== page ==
Bank trustees facing environmental liability lawsuits won another big case last week when a federal appeals court strengthened an already favorable lower court ruling.
The U.S. Court of Appeals for the 11th Circuit said on Aug. 11 that banks are not liable for pollution on property they hold in trust unless they "caused or contributed" to it.
A lower court had ruled in 1997 that a federal environmental cleanup law protects banks from liability on property held in trust because they are not the property owners. The appeals court said the lower court addressed the wrong issue and ruled that, even if the trustee could be considered an owner, it still is not liable unless it "took particular negligent actions."
According to the appeals court's 11-page ruling, "the bank had no duty to prevent someone else from releasing hazardous substances."
The opinion "provides a very clear roadmap for fiduciaries," said Nill V. Toulme, a partner in the Alston & Bird law firm in Atlanta who is defending Bank of America Corp.
The appeals court sent the case back to the U.S. District Court for the Middle District of Georgia and said the plaintiff must prove Bank of America was negligent.
A 1996 amendment to the Comprehensive Environmental Response Compensation and Liability Act protected banks from these sorts of cases but carved out two narrow exceptions: Lenders could be held liable if they had day-to-day management of a borrower's business or if they were negligent. The 1996 amendment is known as the Asset Conservation Act.
"The court has carefully restated the high threshold of proof required while determining that the complaint in the case should not have been dismissed," said Alfred Pollard, senior director of the Financial Services Roundtable, which lobbied for the amendment. The opinion "follows the line of rulings that have sought to protect banks from lawsuits stretching the limits of liabilities," he said.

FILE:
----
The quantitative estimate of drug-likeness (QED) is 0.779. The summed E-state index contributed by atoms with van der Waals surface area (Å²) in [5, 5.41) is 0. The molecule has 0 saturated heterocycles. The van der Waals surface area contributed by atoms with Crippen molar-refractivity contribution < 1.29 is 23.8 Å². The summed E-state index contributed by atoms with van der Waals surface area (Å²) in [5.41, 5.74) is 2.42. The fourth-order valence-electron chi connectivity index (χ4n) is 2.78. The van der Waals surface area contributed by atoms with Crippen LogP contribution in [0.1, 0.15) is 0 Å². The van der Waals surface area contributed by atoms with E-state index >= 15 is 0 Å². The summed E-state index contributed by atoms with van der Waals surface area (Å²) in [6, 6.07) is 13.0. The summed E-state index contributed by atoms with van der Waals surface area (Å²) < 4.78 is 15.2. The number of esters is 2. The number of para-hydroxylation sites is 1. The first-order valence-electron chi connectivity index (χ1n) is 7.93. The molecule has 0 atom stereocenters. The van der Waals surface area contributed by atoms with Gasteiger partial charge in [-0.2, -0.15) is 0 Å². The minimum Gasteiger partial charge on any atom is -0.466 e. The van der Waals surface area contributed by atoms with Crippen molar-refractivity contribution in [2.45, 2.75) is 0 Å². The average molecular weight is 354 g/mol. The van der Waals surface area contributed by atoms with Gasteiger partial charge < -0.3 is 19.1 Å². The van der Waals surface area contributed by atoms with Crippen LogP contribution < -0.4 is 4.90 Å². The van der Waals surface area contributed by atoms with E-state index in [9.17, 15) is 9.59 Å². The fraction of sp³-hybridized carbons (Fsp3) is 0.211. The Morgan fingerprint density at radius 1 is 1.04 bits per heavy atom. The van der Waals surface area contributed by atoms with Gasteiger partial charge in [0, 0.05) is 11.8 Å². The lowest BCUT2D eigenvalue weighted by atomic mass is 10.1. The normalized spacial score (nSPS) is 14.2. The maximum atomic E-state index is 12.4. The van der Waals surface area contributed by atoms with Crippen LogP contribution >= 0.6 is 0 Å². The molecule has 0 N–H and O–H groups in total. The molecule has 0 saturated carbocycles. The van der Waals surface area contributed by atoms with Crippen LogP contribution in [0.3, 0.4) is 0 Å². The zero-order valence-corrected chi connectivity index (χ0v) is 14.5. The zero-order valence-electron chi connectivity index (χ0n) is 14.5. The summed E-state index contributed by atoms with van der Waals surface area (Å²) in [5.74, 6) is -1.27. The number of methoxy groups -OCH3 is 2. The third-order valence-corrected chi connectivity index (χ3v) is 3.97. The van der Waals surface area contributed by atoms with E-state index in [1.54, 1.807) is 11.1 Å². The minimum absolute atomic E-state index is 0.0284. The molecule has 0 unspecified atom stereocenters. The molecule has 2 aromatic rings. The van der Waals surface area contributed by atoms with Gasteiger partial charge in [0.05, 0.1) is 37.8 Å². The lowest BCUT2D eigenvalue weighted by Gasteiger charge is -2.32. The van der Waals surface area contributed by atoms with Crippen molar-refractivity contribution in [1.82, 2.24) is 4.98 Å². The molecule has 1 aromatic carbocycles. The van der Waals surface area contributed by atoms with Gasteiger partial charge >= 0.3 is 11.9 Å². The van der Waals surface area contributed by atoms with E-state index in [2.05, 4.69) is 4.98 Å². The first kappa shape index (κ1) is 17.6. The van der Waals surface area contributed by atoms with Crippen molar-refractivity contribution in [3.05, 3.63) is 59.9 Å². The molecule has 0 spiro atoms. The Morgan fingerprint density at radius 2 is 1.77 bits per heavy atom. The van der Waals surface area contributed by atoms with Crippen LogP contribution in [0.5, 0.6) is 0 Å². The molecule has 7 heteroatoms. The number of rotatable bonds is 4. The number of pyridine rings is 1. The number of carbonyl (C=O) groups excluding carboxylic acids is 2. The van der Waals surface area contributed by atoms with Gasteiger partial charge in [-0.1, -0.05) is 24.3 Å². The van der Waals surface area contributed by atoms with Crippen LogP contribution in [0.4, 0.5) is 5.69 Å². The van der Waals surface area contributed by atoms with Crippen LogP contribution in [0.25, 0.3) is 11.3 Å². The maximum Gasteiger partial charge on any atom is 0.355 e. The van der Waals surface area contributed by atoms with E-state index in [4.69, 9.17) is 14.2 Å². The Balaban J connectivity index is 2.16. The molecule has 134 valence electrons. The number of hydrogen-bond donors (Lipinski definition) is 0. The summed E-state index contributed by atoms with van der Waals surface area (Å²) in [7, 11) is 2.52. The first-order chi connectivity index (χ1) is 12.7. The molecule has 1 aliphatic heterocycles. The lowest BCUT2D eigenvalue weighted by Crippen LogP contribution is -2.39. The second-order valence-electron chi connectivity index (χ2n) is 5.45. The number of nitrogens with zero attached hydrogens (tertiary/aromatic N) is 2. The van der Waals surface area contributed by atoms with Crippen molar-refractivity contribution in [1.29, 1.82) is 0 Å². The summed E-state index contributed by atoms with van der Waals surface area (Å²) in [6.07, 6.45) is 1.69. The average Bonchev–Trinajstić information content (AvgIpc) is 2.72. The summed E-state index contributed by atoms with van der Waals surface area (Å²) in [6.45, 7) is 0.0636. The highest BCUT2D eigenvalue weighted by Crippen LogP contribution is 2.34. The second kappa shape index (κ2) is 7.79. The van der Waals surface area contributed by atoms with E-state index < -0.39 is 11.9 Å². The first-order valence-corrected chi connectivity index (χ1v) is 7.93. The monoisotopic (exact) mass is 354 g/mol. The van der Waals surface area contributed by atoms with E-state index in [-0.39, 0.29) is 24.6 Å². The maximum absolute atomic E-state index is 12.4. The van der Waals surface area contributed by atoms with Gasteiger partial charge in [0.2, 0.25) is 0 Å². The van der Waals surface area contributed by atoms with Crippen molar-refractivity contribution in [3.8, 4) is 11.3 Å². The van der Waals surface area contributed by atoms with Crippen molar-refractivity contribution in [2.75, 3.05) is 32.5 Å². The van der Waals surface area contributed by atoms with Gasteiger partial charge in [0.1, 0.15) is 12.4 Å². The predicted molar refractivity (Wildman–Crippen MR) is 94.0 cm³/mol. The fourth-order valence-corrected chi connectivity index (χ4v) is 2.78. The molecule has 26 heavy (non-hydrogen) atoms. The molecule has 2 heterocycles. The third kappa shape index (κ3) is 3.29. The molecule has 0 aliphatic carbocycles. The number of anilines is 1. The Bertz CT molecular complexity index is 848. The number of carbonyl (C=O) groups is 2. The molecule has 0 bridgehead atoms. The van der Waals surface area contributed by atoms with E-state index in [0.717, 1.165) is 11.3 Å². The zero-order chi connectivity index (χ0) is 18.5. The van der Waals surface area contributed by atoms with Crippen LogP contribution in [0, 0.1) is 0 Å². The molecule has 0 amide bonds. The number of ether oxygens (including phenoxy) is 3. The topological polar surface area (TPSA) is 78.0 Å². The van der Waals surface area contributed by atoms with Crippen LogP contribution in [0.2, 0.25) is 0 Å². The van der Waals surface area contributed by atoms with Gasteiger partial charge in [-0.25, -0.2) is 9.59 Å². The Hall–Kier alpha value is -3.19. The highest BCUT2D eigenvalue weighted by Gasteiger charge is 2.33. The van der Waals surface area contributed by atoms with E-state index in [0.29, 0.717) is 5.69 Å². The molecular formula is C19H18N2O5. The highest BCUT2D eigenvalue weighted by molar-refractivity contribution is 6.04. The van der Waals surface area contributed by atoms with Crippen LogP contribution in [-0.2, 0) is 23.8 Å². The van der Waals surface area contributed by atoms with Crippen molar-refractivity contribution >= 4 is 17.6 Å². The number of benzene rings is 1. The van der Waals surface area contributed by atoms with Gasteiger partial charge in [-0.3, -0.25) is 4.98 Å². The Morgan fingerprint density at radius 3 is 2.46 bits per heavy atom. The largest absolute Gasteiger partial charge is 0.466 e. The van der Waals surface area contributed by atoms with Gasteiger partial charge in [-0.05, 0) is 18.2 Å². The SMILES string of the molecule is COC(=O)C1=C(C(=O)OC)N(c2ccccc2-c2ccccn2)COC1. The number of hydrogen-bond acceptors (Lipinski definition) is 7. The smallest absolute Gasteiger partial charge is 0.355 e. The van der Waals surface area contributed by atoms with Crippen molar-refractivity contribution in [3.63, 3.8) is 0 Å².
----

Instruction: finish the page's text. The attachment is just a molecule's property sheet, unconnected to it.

Before the 1996 amendment, at least two cases created confusion about banks' liabilities in this area.
In a suit against a subsidiary of Fleet Financial Group, the 11th Circuit Court of Appeals said a lender could be held liable along with a borrower if its involvement "is sufficiently broad to support the inference that it could affect hazardous waste disposals."
The other case involved a Bank One Corp. predecessor that leased land in a trust to a garbage dump operator.
The U.S. District Court for Arizona found that the banking company was liable because it had the "power to control the use of trust property."
The Bank of America case began in 1996 when Canadyne-Georgia Corp., a chemical company in Fort Valley, Ga., sued NationsBank Corp. for $50 million to cover the cost of cleaning up the site of a former pesticide plant in town.
A bank bought by NationsBank, Fulton National Bank, had been the trustee from 1945 until 1972 for partnerships that owned and managed the plant. NationsBank merged with Bank of America last year.
Canadyne-Georgia argued that, as trustee, the bank was liable. The plaintiff also argued that the bank was responsible for the cleanup because it also made loans to the plant. The appeals court dismissed that argument. "We are confident Congress did not intend for the mere existence of a lending relationship to be enough to bring a fiduciary under this exception," the appeals panel wrote. "Canadyne's expansive interpretation of the exception would render the protections of the Asset Conservation Act virtually meaningless for banks, the very group Congress intended to protect."
"It was a surprise," said John Spinrad, who represents Canadyne-Georgia. Mr. Spinrad, a partner in Arnall Golden & Gregory in Atlanta, said the bank is liable because it did nothing to stop the environmental damage. "You can be negligent by omission or by action," he said.